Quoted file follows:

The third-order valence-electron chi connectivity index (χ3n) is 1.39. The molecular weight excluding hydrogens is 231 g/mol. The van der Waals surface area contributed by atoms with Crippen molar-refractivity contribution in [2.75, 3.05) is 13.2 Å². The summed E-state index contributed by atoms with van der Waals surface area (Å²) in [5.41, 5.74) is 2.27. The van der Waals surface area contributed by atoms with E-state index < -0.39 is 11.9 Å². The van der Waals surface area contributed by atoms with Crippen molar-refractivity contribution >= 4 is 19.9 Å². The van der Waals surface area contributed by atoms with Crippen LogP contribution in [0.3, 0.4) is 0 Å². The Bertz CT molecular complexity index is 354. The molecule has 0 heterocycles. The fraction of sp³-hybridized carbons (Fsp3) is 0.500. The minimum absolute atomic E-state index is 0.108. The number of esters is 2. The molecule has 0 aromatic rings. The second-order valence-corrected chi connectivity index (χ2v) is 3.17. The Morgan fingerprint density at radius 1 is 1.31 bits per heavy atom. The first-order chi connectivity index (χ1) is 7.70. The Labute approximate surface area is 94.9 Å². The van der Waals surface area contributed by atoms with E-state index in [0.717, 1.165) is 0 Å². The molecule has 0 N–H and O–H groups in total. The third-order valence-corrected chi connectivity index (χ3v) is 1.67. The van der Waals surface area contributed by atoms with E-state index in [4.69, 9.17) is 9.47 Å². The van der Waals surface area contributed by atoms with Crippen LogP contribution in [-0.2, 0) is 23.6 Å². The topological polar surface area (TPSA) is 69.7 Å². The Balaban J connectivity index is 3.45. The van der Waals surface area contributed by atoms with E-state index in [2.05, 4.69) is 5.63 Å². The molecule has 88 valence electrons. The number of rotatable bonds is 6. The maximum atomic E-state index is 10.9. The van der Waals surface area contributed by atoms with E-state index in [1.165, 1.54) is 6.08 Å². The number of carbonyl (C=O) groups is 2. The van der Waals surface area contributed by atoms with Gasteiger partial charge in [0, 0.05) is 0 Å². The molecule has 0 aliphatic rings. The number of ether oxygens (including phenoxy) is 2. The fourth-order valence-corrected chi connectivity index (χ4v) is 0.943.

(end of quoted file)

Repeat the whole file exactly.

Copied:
The third-order valence-electron chi connectivity index (χ3n) is 1.39. The molecular weight excluding hydrogens is 231 g/mol. The van der Waals surface area contributed by atoms with Crippen molar-refractivity contribution in [2.75, 3.05) is 13.2 Å². The summed E-state index contributed by atoms with van der Waals surface area (Å²) in [5.41, 5.74) is 2.27. The van der Waals surface area contributed by atoms with E-state index < -0.39 is 11.9 Å². The van der Waals surface area contributed by atoms with Crippen molar-refractivity contribution >= 4 is 19.9 Å². The van der Waals surface area contributed by atoms with Crippen LogP contribution in [0.3, 0.4) is 0 Å². The Bertz CT molecular complexity index is 354. The molecule has 0 heterocycles. The fraction of sp³-hybridized carbons (Fsp3) is 0.500. The minimum absolute atomic E-state index is 0.108. The number of esters is 2. The molecule has 0 aromatic rings. The second-order valence-corrected chi connectivity index (χ2v) is 3.17. The Morgan fingerprint density at radius 1 is 1.31 bits per heavy atom. The first-order chi connectivity index (χ1) is 7.70. The Labute approximate surface area is 94.9 Å². The van der Waals surface area contributed by atoms with E-state index in [0.717, 1.165) is 0 Å². The molecule has 0 N–H and O–H groups in total. The third-order valence-corrected chi connectivity index (χ3v) is 1.67. The van der Waals surface area contributed by atoms with E-state index in [4.69, 9.17) is 9.47 Å². The van der Waals surface area contributed by atoms with Crippen LogP contribution in [-0.2, 0) is 23.6 Å². The topological polar surface area (TPSA) is 69.7 Å². The Balaban J connectivity index is 3.45. The van der Waals surface area contributed by atoms with E-state index in [2.05, 4.69) is 5.63 Å². The molecule has 88 valence electrons. The number of rotatable bonds is 6. The maximum atomic E-state index is 10.9. The van der Waals surface area contributed by atoms with E-state index in [1.165, 1.54) is 6.08 Å². The number of carbonyl (C=O) groups is 2. The van der Waals surface area contributed by atoms with Gasteiger partial charge in [0, 0.05) is 0 Å². The molecule has 0 aliphatic rings. The number of ether oxygens (including phenoxy) is 2. The fourth-order valence-corrected chi connectivity index (χ4v) is 0.943.